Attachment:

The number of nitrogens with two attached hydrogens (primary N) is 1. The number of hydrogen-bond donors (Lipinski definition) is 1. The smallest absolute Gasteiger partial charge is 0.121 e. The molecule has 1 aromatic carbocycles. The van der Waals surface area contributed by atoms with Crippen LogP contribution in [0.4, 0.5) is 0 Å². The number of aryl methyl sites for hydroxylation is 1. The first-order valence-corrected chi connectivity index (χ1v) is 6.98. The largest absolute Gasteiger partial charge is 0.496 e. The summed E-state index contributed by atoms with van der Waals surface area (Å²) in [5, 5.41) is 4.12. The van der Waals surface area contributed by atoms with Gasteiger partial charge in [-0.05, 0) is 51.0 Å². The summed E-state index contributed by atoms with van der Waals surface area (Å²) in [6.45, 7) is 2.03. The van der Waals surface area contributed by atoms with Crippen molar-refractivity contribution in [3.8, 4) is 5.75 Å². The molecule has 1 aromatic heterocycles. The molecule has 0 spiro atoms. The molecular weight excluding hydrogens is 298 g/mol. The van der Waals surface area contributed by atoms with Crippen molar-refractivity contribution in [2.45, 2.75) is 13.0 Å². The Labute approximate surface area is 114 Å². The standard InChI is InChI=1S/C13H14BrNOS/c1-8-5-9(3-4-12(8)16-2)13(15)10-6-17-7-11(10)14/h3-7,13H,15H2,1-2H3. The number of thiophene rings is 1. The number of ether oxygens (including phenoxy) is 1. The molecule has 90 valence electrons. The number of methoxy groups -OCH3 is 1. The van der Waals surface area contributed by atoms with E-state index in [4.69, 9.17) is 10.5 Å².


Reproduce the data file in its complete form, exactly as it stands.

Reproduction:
The number of nitrogens with two attached hydrogens (primary N) is 1. The number of hydrogen-bond donors (Lipinski definition) is 1. The smallest absolute Gasteiger partial charge is 0.121 e. The molecule has 1 aromatic carbocycles. The van der Waals surface area contributed by atoms with Crippen LogP contribution in [0.4, 0.5) is 0 Å². The number of aryl methyl sites for hydroxylation is 1. The first-order valence-corrected chi connectivity index (χ1v) is 6.98. The largest absolute Gasteiger partial charge is 0.496 e. The summed E-state index contributed by atoms with van der Waals surface area (Å²) in [5, 5.41) is 4.12. The van der Waals surface area contributed by atoms with Gasteiger partial charge in [-0.05, 0) is 51.0 Å². The summed E-state index contributed by atoms with van der Waals surface area (Å²) in [6.45, 7) is 2.03. The van der Waals surface area contributed by atoms with Crippen molar-refractivity contribution in [3.8, 4) is 5.75 Å². The molecule has 1 aromatic heterocycles. The molecule has 0 spiro atoms. The molecular weight excluding hydrogens is 298 g/mol. The van der Waals surface area contributed by atoms with Crippen molar-refractivity contribution in [2.45, 2.75) is 13.0 Å². The Labute approximate surface area is 114 Å². The standard InChI is InChI=1S/C13H14BrNOS/c1-8-5-9(3-4-12(8)16-2)13(15)10-6-17-7-11(10)14/h3-7,13H,15H2,1-2H3. The number of thiophene rings is 1. The number of ether oxygens (including phenoxy) is 1. The molecule has 90 valence electrons. The number of methoxy groups -OCH3 is 1. The van der Waals surface area contributed by atoms with E-state index in [4.69, 9.17) is 10.5 Å².